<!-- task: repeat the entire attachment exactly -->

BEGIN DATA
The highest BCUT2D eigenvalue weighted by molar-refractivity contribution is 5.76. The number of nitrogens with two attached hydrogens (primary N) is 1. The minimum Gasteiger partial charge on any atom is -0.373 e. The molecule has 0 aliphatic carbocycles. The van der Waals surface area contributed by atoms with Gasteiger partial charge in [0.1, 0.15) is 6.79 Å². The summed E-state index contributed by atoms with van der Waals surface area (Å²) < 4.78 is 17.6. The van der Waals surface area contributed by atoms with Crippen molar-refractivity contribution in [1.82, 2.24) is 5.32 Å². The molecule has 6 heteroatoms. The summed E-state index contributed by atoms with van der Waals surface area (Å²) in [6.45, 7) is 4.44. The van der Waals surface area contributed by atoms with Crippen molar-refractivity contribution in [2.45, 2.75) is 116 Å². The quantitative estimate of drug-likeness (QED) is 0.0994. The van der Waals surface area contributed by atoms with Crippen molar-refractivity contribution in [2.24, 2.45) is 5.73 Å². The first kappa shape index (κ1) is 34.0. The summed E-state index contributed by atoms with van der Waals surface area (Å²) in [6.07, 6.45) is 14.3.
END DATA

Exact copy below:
The highest BCUT2D eigenvalue weighted by molar-refractivity contribution is 5.76. The number of nitrogens with two attached hydrogens (primary N) is 1. The minimum Gasteiger partial charge on any atom is -0.373 e. The molecule has 0 aliphatic carbocycles. The van der Waals surface area contributed by atoms with Gasteiger partial charge in [0.1, 0.15) is 6.79 Å². The summed E-state index contributed by atoms with van der Waals surface area (Å²) < 4.78 is 17.6. The van der Waals surface area contributed by atoms with Crippen molar-refractivity contribution in [1.82, 2.24) is 5.32 Å². The molecule has 6 heteroatoms. The summed E-state index contributed by atoms with van der Waals surface area (Å²) in [6.45, 7) is 4.44. The van der Waals surface area contributed by atoms with Crippen molar-refractivity contribution in [2.45, 2.75) is 116 Å². The quantitative estimate of drug-likeness (QED) is 0.0994. The van der Waals surface area contributed by atoms with Crippen molar-refractivity contribution in [2.24, 2.45) is 5.73 Å². The first kappa shape index (κ1) is 34.0. The summed E-state index contributed by atoms with van der Waals surface area (Å²) in [6.07, 6.45) is 14.3.